Sara Wolff, who was born with Down Syndrome, is an outspoken advocate for change to the tax code. She traveled all over the country advocating for the legislation. She helped get 268,000 signatures on a petition demanding Congress to change the tax code. She also testified before the Senate Finance Committee. As you might imagine, Sara is driven. She currently holds down two jobs and serves on the board of the National Down Syndrome Society. Like other hardworking Americans, she has goals for the future, but the tax code was holding her back from saving the money she needs to meet her longterm goals. Sadly, she currently has to make arrangements with her employers to keep her monthly pay below $700 and she carefully watches her savings / assets closely so not to exceed $2,000. She will not need to do that anymore.
This story is not uncommon. Millions of Americans with disabilities are living with financial uncertainty. Due to the current tax code, Americans with disabilities are forced to rely on the government when their parents die because they were not allowed to save for the future like other Americans.
US Senator Bob Casey (D-PA) and US Congressman Ander Crenshaw (R-FL)
In 2009, Bob Casey (D-PA) introduced Senate Bill 493 to amend the Internal Revenue Code of 1986 for the establishment of ABLE accounts for the longterm care of family members with disabilities. The bipartisan ABLE Act of 2009 (Achieving a Better Life Experience Act of 2009) was never voted on and was not enacted. At the same time, Ander Crenshaw (R-FL) introduced the identical bill to the house with H.R. 1205. That bill died in committee too. To these two men, this was just a temporary roadblock.
In 2011, Bob Casey and Ander Crenshaw both re-introduced the identical bills (S. 1872 and H.R. 3423) to the 112th Congress and both died in committee. Still Casey and Crenshaw would not be deterred. They again re-introduced identical bills (S. 313 with 78 co-sponsors and H.R. 647 with 380 co-sponsors) to the 113th Congress in February of 2013.
In an era of fiercely divided government, our lawmakers got together to pass the House bill (H.R. 647) 404 to 17 and the (H.R. 5771) 76-16
Mr Casey (D-PA), who sponsored the Senate bill, strongly believes that people with disabilities have the ability to live a full life. Like anyone else, people who want to live a full life need to save for the future.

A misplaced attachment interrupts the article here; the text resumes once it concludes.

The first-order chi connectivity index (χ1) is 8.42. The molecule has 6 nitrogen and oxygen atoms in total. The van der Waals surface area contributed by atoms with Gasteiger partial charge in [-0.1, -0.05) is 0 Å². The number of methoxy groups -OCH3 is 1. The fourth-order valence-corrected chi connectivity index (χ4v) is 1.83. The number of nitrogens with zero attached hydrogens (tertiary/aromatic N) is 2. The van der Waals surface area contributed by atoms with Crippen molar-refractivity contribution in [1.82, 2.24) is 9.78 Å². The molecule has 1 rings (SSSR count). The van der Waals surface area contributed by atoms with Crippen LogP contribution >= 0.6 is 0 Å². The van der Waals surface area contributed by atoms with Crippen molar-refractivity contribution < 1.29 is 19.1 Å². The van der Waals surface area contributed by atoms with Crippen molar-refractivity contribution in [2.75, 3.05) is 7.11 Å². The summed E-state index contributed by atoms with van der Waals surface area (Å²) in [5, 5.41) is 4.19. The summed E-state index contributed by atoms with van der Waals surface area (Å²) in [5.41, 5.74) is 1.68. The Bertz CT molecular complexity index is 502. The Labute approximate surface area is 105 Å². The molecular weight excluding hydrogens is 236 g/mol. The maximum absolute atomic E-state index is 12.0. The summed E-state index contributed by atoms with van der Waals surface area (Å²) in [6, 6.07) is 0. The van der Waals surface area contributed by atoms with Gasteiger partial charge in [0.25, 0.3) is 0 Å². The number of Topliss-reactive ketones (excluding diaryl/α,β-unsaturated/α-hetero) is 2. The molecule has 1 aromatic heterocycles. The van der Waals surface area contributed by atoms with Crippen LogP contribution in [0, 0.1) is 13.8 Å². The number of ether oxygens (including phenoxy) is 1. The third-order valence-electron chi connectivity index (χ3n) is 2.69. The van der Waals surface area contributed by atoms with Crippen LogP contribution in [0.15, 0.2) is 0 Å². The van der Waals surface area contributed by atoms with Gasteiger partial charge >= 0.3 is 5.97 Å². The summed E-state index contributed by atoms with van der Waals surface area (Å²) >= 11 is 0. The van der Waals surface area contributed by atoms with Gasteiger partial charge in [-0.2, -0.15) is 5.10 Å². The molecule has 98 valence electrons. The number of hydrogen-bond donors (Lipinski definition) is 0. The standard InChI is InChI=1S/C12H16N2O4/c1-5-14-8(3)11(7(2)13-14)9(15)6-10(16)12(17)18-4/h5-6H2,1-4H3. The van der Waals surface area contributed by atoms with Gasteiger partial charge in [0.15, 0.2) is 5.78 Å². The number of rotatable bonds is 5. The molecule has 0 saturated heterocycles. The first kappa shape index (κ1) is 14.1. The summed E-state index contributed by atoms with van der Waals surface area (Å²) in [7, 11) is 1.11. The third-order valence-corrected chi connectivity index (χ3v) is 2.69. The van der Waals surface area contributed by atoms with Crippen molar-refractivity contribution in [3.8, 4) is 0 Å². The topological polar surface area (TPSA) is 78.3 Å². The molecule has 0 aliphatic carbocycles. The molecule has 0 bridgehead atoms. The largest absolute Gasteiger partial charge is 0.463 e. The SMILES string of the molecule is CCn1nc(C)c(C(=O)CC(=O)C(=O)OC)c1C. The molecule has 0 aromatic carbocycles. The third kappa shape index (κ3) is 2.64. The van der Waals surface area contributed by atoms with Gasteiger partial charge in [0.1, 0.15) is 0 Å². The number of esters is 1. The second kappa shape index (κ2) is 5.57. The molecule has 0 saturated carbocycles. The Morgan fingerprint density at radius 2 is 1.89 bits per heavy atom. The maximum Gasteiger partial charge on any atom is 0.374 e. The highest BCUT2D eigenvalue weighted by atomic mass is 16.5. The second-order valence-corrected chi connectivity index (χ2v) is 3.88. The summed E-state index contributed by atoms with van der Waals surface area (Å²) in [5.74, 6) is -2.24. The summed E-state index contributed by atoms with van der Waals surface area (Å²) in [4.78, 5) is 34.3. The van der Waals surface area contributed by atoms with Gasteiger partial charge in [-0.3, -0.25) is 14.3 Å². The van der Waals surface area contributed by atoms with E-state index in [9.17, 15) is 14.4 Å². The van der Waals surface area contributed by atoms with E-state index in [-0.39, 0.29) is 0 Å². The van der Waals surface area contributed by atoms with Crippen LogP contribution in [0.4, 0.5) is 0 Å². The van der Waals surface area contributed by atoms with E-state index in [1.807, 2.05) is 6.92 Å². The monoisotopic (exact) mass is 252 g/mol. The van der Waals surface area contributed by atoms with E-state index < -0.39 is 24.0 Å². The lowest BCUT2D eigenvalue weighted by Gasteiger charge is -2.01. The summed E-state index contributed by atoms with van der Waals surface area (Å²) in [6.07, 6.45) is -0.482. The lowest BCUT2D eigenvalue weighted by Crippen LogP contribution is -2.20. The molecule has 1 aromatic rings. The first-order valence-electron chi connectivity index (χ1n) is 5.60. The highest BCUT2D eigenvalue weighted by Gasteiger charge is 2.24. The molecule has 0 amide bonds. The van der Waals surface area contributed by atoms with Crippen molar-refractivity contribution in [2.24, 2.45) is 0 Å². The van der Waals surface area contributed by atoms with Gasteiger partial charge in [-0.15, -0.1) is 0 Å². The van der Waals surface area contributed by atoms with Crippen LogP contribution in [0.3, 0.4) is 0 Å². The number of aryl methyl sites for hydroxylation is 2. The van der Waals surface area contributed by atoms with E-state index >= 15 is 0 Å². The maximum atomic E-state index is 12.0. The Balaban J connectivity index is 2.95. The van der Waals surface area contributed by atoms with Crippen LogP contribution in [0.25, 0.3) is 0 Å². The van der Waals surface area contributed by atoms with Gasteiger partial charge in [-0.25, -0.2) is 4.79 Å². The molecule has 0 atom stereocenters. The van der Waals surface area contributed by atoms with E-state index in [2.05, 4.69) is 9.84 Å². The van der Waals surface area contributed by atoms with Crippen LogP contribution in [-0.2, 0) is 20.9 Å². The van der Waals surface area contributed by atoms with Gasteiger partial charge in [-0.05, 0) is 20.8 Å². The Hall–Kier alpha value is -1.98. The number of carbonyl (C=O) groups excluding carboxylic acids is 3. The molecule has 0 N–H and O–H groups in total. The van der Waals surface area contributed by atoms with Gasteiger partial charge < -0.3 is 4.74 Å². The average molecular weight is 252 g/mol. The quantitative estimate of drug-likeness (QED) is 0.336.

Autism Speaks, The National Down Syndrome Society and The Arc
Thanks to the resources and tireless efforts of people at organizations like Autism Speaks, The National Down Syndrome Society and Arc of Pennsylvania, the ABLE act of 2014 is now a reality.
Why did it take 8 years for this the ABLE Act to be passed?
- Who knows? The US government is dysfunctional and passing any law that actually reduces taxes has been nearly impossible, especially during the last 6 years.
- The Senate bill did not make it out of the Senate Committee on Finance on two occasions (2009 and 2001). Here are the members of the Senate Finance Committee.
- The House bill had a tough time getting out of the House Energy and Commerce – Health committee and the House Ways and Means committees (2009 and 2011)
- Once the bill finally passed the committees and was introduced for vote and passed with strong bipartisan support in both houses.
- I can tell you who did not vote for this law, so you can call them and ask them why they would vote against helping disabled people.
- 17 congressman and woman (12 Democrats and 5 Republicans) voted against it.
- Debbie Wasserman Schultz (D-FL and the Chair of the Democrat National Committee)
- Raul Grijalva (D-AZ)
- John Garamendi (D-CA)
- Grace Napolitano (D-CA)
- Xavier Becerra (D-CA)
- Paul Ruiz (D-CA)
- Mark Takano (D-CA)
- David Scott (D-GA)
- Jay Schakowsky (D-IL)
- Jim McDormott (D-WA)
- Mark Pocan (D-WI)
- Gwen Moore (D-WI)
- Walter Jones (R-NC)
- Justin Amash (R-MI)
- Tim Huelskamp (R-KS)
- John Bridenstine (R-OK)
- Mark Sanford (R-SC)
- 16 Senators (8 Democats and 8 Republicans) voted against it. The ABLE act was rolled into H.R. 5771: The Tax Increase Prevention Act of 2014. So the following Senators may have voted against ABLE for other reasons.
- Elizabeth Warren (D-MA)
- Sherrod Brown (D-OH)
- Michael Bennett (D-IL)
- Jeff Merkley (D-OR)
- Ron Wyden (D-OR)
- Sheldon Whitehouse (D-RI)
- Patrick Leahy (D-VT)
- Joe Manchin (D-WV)
- Jeff Flake (R-AZ)
- Michael Crapo (R-ID)
- James Risch (R-ID)
- Daniel Coats (R-IN)
- Rob Portman (R-OH)
- Thomas Coburn (R-OK)
- Pat Toomey (R-PA)
- Tim Scott (R-SC)
- 17 congressman and woman (12 Democrats and 5 Republicans) voted against it.
The Kidmunication Point
Never give up. A good idea and good people will always prevail.